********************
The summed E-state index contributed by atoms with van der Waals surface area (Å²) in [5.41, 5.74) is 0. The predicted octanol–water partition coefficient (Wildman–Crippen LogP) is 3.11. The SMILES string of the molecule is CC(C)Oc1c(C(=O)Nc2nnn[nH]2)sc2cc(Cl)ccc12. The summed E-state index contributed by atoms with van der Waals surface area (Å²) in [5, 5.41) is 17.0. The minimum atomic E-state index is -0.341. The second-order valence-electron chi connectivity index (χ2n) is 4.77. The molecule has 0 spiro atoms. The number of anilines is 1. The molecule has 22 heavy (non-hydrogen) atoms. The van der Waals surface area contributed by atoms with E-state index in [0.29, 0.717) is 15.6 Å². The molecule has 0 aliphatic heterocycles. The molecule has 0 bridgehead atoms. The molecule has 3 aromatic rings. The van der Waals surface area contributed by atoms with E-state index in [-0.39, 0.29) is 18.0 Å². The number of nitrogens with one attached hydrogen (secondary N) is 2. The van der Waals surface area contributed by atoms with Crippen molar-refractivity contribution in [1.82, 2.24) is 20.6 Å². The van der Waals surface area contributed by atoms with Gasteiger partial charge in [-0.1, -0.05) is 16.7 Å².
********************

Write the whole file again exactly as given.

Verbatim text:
The summed E-state index contributed by atoms with van der Waals surface area (Å²) in [5.41, 5.74) is 0. The predicted octanol–water partition coefficient (Wildman–Crippen LogP) is 3.11. The SMILES string of the molecule is CC(C)Oc1c(C(=O)Nc2nnn[nH]2)sc2cc(Cl)ccc12. The summed E-state index contributed by atoms with van der Waals surface area (Å²) in [5, 5.41) is 17.0. The minimum atomic E-state index is -0.341. The second-order valence-electron chi connectivity index (χ2n) is 4.77. The molecule has 0 spiro atoms. The number of anilines is 1. The molecule has 22 heavy (non-hydrogen) atoms. The van der Waals surface area contributed by atoms with E-state index in [0.29, 0.717) is 15.6 Å². The molecule has 0 aliphatic heterocycles. The molecule has 0 bridgehead atoms. The molecule has 3 aromatic rings. The van der Waals surface area contributed by atoms with E-state index in [-0.39, 0.29) is 18.0 Å². The number of nitrogens with one attached hydrogen (secondary N) is 2. The van der Waals surface area contributed by atoms with Crippen molar-refractivity contribution in [1.82, 2.24) is 20.6 Å². The van der Waals surface area contributed by atoms with Gasteiger partial charge in [-0.1, -0.05) is 16.7 Å².